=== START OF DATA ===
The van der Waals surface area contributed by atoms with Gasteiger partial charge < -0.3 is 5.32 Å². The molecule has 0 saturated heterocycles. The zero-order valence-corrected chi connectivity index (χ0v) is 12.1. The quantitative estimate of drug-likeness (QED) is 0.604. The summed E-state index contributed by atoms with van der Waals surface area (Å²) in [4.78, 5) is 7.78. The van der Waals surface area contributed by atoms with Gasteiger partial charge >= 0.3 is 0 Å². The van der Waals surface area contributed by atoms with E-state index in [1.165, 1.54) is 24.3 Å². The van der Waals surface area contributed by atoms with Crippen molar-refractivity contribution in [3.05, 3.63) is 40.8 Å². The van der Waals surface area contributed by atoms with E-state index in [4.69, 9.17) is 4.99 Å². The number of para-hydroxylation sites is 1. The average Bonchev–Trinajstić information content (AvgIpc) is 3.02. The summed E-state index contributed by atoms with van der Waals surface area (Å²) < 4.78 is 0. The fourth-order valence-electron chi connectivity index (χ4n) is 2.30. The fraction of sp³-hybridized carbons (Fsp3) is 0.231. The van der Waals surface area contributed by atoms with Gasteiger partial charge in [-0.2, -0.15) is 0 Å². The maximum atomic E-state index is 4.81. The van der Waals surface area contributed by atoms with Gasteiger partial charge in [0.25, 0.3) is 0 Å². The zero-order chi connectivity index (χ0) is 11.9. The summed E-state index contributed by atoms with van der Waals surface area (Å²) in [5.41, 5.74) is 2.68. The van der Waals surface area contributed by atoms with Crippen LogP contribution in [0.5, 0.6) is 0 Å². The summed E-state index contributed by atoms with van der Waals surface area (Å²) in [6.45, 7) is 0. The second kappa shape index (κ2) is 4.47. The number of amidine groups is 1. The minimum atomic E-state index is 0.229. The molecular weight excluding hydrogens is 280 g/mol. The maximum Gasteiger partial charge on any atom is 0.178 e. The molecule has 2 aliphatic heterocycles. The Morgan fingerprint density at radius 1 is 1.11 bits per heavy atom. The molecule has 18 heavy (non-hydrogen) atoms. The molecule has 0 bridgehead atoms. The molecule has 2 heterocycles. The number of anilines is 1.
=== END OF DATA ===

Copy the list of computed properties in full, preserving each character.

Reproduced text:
The van der Waals surface area contributed by atoms with Gasteiger partial charge < -0.3 is 5.32 Å². The molecule has 0 saturated heterocycles. The zero-order valence-corrected chi connectivity index (χ0v) is 12.1. The quantitative estimate of drug-likeness (QED) is 0.604. The summed E-state index contributed by atoms with van der Waals surface area (Å²) in [4.78, 5) is 7.78. The van der Waals surface area contributed by atoms with Gasteiger partial charge >= 0.3 is 0 Å². The van der Waals surface area contributed by atoms with E-state index in [1.165, 1.54) is 24.3 Å². The van der Waals surface area contributed by atoms with Crippen molar-refractivity contribution in [3.05, 3.63) is 40.8 Å². The van der Waals surface area contributed by atoms with E-state index in [4.69, 9.17) is 4.99 Å². The number of para-hydroxylation sites is 1. The average Bonchev–Trinajstić information content (AvgIpc) is 3.02. The summed E-state index contributed by atoms with van der Waals surface area (Å²) < 4.78 is 0. The fourth-order valence-electron chi connectivity index (χ4n) is 2.30. The fraction of sp³-hybridized carbons (Fsp3) is 0.231. The van der Waals surface area contributed by atoms with Gasteiger partial charge in [-0.2, -0.15) is 0 Å². The maximum atomic E-state index is 4.81. The van der Waals surface area contributed by atoms with Gasteiger partial charge in [0.25, 0.3) is 0 Å². The zero-order chi connectivity index (χ0) is 11.9. The summed E-state index contributed by atoms with van der Waals surface area (Å²) in [5.41, 5.74) is 2.68. The van der Waals surface area contributed by atoms with Crippen LogP contribution in [0.5, 0.6) is 0 Å². The summed E-state index contributed by atoms with van der Waals surface area (Å²) in [6.45, 7) is 0. The second kappa shape index (κ2) is 4.47. The number of amidine groups is 1. The minimum atomic E-state index is 0.229. The molecular weight excluding hydrogens is 280 g/mol. The maximum Gasteiger partial charge on any atom is 0.178 e. The molecule has 2 aliphatic heterocycles. The Morgan fingerprint density at radius 1 is 1.11 bits per heavy atom. The molecule has 18 heavy (non-hydrogen) atoms. The molecule has 0 bridgehead atoms. The molecule has 2 heterocycles. The number of anilines is 1.